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Syrian refugee crisis worsening due to decline in funding – experts

By Rana Tayseer - Feb 29,2024 - Last updated at Feb 29,2024

In this file photo, Syrian refugees are seen at Azraq Camp, around 100km from Amman, in the eastern desert ((JT file photo)

AMMAN — Experts on Wednesday called for increasing aid to Syrian refugees to reduce the decline in funding  for Jordan’s response plan to the Syrian crisis.

The volume of funding for Jordan's response plan to the Syrian crisis for last year amounted to 663 million US dollars out of 2.2 billion dollars, at a rate of 29.2 per cent, according to the Ministry of Planning and International Cooperation, which indicated that the value of the deficit in financing the plan amounted to approximately 1.612 billion dollars at a rate of 70.8 per cent.

Grants for the response plan were distributed among its components, amounting to 142.9 million dollars to support service projects in host communities, out of requirements amounting to 545 million dollars, with a funding rate of 26.2 per cent, in addition to 31.4 million dollars to support the general budget, out of requirements. They amounted to 959 million dollars, with a funding ratio of 3.3 per cent, and 489 million dollars to support Syrian refugees, out of allocations amounting to 771 million dollars, with a funding rate of 63.4 per cent, according to a report.

The US was on the top of list of donors for the plan and then was Germany and third was the EU.

Economist Hosam Ayesh told The Jordan Times on Wednesday that the government bears a large cost and burden as a result of the decrease in funding for Jordan’s response plan to the Syrian crisis, and this is reflected in those entitled to support and assistance at the health and educational levels and the local environments hosting these refugees.

“In addition the budget deficit is affected as funds to this plan usually support the state budget”, he added.

Ayesh said that the government must identify the reasons that lead to this decline and try to reduce the gap that leads to this decline.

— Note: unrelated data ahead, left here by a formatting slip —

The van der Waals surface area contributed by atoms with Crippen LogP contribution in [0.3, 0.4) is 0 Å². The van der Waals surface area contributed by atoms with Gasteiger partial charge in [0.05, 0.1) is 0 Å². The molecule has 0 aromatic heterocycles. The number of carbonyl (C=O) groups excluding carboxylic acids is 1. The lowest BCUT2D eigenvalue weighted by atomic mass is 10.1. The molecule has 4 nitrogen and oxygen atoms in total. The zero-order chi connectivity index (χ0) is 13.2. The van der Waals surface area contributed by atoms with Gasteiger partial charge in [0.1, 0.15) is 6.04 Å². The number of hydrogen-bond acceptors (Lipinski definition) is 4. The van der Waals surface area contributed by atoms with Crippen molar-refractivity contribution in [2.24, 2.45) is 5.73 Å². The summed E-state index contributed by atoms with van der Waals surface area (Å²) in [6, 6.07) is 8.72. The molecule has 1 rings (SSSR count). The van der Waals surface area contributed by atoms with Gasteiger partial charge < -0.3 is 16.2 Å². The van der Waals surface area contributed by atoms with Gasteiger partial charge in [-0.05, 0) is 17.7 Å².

Donors often justify that the crisis in Ukraine and the need of Ukrainian refugees diverted a large portion of the Jordanian response plan's aid to Europe, Ayesh added.

“Jordan is required to coordinate with other countries hosting these refugees so that its voice is stronger in terms of pressuring donors and reminding donors that Jordan has fulfilled its pledges regarding permits for Syrians to economic zones and the professions in which they work without obstacles”, he said.

Economist Wajdi Makhamreh said that the  Syrian refugee crisis has begun to worsen in Jordan in light of the decline in countries supporting funding for refugees in Jordan because there have become other priorities, including the Ukraine crisis and several crises in Europe that have contributed to a significant decline in this funding.

This decline in funding has clearly affected Jordan, because there were promises of funding before Jordan hosted these refugees, and Jordan does not bear a large cost regarding the issue of refugees, Makhamreh said.

“This puts great pressure on Jordan and its budget because a large portion of the costs related to refugees will be financed by Jordan, such as infrastructure and health costs, in addition to financing the Zaatari camp and many other matters that the government may bear”, Makhamreh added.

There must be continued support and demand from Jordan because it is unable to bear this cost, and measures must be taken to pressure donor countries to refinance the refugees, either through diplomatic efforts or threatening to return a portion of the refugees to their countries, he said.

Jordan has hosted more than 1.3 million Syrians since the beginning of the crisis in 2011, including nearly 660,000 refugees registered with the United Nations High Commissioner for Refugees, out of more than 5 million Syrian refugees in Jordan and neighboring countries.

Minister of Planning, ZeinaTouqan, referred in a recent statement to the decline in support directed to the plan, calling on the international community to fulfill its pledges towards the countries hosting refugees, indicating that reducing the amount of monetary support or interrupting it will lead to an increase in the fragility of refugees and will push them to search for alternative ways to provide their needs.

In 2022, the volume of financing for Jordan’s response plan to the Syrian crisis reached 760.3 million dollars out of 2.28 billion dollars, with a financing ratio of 33.4 per cent, and a deficit amounted to 1.51 billion dollars.


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